Rally ‘round the checkered flag: Volkswagen recruits young drivers for the World Rally Championship

For years, rally racing has been the soccer of motorsports: insanely popular everywhere except the US. But now, that’s all changing. With a growing fan base and an increase in television coverage of rally events, it’s clear that there’s room for more than one European sport to catch on in America. (Editor’s note: Sorry, cricket. Maybe next year.)

Since its inception in 1973, the FIA World Rally Championship (WRC) has evolved to become what is considered by many to be the world’s most challenging racing series. Drivers in WRC events routinely hit speeds in excess of 130 mph, but they’re not going in circles on a closed track—they’re driving over everything from packed ice to loose gravel on paths barely wider than their car. They occasionally race on asphalt roads, too, just for the sake of variety.

In 2013, VW will begin competing in the series with the Volkswagen Polo R WRC. Development is underway on a 300-horsepower rally car based on the Polo for the WRC, but in the interim, VW is competing in selected rallies using the all-wheel drive S2000 by Skoda, a company owned by the Volkswagen Group.

As part of this initiative, Volkswagen is also giving young drivers the opportunity of a lifetime: the chance to compete as part of the VW Motorsport Team for a 2013 WRC cockpit in the Polo R WRC. “In addition to a few top-caliber rally racers, we want to present top talents in our 2013 driver lineup,” says Volkswagen Motorsport Director Kris Nissen. “Therefore, we will be giving young racers in particular an opportunity to show their skills at our runs in competitive conditions. This is the best way to see who is doing a good job of driving and would fit into the Volkswagen rally team.”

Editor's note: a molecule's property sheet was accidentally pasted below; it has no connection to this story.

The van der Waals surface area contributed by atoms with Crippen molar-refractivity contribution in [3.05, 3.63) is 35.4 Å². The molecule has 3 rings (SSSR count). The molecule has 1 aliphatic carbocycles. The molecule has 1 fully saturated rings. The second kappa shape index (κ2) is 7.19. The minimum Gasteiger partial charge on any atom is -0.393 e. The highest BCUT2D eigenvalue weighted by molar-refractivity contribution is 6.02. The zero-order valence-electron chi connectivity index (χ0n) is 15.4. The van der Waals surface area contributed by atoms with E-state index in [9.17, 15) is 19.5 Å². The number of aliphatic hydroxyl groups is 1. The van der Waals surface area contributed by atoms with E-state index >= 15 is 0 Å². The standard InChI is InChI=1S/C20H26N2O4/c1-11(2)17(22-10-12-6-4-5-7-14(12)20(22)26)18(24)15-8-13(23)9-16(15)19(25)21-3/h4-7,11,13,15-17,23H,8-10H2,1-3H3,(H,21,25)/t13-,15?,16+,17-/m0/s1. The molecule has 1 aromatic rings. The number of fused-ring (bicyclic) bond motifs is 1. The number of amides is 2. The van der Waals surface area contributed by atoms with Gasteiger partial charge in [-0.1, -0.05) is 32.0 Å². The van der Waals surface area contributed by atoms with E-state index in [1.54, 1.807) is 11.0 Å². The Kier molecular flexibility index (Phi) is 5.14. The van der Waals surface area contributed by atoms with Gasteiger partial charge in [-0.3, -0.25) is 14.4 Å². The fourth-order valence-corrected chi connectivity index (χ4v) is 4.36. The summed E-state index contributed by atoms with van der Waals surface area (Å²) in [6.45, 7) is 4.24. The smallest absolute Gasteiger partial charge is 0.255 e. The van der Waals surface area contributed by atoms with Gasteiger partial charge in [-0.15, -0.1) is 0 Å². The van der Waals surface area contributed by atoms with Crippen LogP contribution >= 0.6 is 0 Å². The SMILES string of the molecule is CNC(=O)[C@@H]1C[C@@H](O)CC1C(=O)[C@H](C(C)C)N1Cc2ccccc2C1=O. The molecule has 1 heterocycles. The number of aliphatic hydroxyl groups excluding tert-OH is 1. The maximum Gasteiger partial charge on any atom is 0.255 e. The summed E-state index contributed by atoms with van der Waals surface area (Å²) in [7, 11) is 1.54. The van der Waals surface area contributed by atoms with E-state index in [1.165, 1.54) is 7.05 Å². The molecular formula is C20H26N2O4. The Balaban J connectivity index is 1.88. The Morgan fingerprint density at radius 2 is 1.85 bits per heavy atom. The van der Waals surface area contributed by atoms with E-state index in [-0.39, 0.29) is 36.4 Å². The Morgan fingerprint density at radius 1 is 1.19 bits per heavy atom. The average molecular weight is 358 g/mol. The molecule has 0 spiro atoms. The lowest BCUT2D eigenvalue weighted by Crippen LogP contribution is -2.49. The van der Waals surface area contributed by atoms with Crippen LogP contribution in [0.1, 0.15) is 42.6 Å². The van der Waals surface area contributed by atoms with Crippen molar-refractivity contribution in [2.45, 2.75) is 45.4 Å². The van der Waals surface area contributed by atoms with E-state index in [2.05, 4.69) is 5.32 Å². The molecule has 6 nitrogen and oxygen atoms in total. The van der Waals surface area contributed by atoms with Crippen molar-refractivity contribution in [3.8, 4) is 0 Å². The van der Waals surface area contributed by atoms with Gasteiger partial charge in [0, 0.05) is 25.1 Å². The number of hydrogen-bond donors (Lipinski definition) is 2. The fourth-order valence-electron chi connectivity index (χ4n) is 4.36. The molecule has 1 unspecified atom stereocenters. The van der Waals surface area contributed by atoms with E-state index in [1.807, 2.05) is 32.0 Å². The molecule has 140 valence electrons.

VW recently reached out to two young drivers—Andreas Mikkelsen, 22, of Norway, and Joonas Lindroos, 26, of Finland—to compete in the Neste Oil Rally in Finland, which took place July 28-31. Despite making strong showings, both drivers had to retire before completing the grueling course due to accidents. “Despite the two retirements, the rally was a successful start for the entire team,” says Nissen. “Andreas Mikkelsen and his co-driver Ola Floene were particularly impressive and showed flashes of brilliance.”

At the next WRC event, the ADAC Rallye Deutschland in Trier, Germany, the team fared much better. The event, which took place August 19-21, saw junior drivers Hans Weijs, Jr. of the Netherlands and Christian Riedemann of Germany place second and third, respectively. In addition to their podium placements, the young drivers also earned kudos from Nissen, who said that they “perfectly gelled with the team and did an outstanding job of achieving our aim of finishing the event with both cars.”

It’s easy to see why the rest of the world loves the WRC. America is a nation of passionate drivers, so it’s only a matter of time before it catches on here, too. In fact, there’s already a burgeoning grassroots American rally scene filled with young talent. Do your part to help spread World Rally Championship fever by tuning in to Discovery HD Theater on Sunday, September 4th starting at 10:30 am for extensive coverage of the 2011 WRC Germany, and stay tuned to this blog for VW WRC updates.

Tell us: which rally event are you most excited about?

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